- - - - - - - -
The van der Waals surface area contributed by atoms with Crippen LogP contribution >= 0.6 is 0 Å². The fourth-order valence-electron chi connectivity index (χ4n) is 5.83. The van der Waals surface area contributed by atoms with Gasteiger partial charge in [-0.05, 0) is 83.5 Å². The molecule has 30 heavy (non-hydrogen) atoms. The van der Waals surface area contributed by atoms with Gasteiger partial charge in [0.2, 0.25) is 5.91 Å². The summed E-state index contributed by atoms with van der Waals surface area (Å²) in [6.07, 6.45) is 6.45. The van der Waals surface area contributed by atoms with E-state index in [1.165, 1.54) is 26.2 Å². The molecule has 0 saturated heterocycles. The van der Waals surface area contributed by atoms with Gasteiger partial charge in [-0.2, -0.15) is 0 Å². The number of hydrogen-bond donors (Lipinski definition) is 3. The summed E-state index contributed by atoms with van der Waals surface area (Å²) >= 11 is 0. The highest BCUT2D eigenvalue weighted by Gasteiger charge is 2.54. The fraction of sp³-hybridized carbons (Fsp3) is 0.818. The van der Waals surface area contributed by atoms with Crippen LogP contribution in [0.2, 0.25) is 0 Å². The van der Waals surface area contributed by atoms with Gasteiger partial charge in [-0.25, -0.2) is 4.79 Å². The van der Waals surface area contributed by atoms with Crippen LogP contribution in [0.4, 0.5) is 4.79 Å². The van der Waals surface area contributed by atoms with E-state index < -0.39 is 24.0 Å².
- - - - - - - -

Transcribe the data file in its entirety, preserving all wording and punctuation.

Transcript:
The van der Waals surface area contributed by atoms with Crippen LogP contribution >= 0.6 is 0 Å². The fourth-order valence-electron chi connectivity index (χ4n) is 5.83. The van der Waals surface area contributed by atoms with Gasteiger partial charge in [-0.05, 0) is 83.5 Å². The molecule has 30 heavy (non-hydrogen) atoms. The van der Waals surface area contributed by atoms with Gasteiger partial charge in [0.2, 0.25) is 5.91 Å². The summed E-state index contributed by atoms with van der Waals surface area (Å²) in [6.07, 6.45) is 6.45. The van der Waals surface area contributed by atoms with E-state index in [1.165, 1.54) is 26.2 Å². The molecule has 0 saturated heterocycles. The van der Waals surface area contributed by atoms with Gasteiger partial charge in [-0.2, -0.15) is 0 Å². The number of hydrogen-bond donors (Lipinski definition) is 3. The summed E-state index contributed by atoms with van der Waals surface area (Å²) >= 11 is 0. The highest BCUT2D eigenvalue weighted by Gasteiger charge is 2.54. The fraction of sp³-hybridized carbons (Fsp3) is 0.818. The van der Waals surface area contributed by atoms with Crippen LogP contribution in [0.2, 0.25) is 0 Å². The van der Waals surface area contributed by atoms with Gasteiger partial charge in [-0.25, -0.2) is 4.79 Å². The van der Waals surface area contributed by atoms with Crippen LogP contribution in [0.4, 0.5) is 4.79 Å². The van der Waals surface area contributed by atoms with E-state index < -0.39 is 24.0 Å².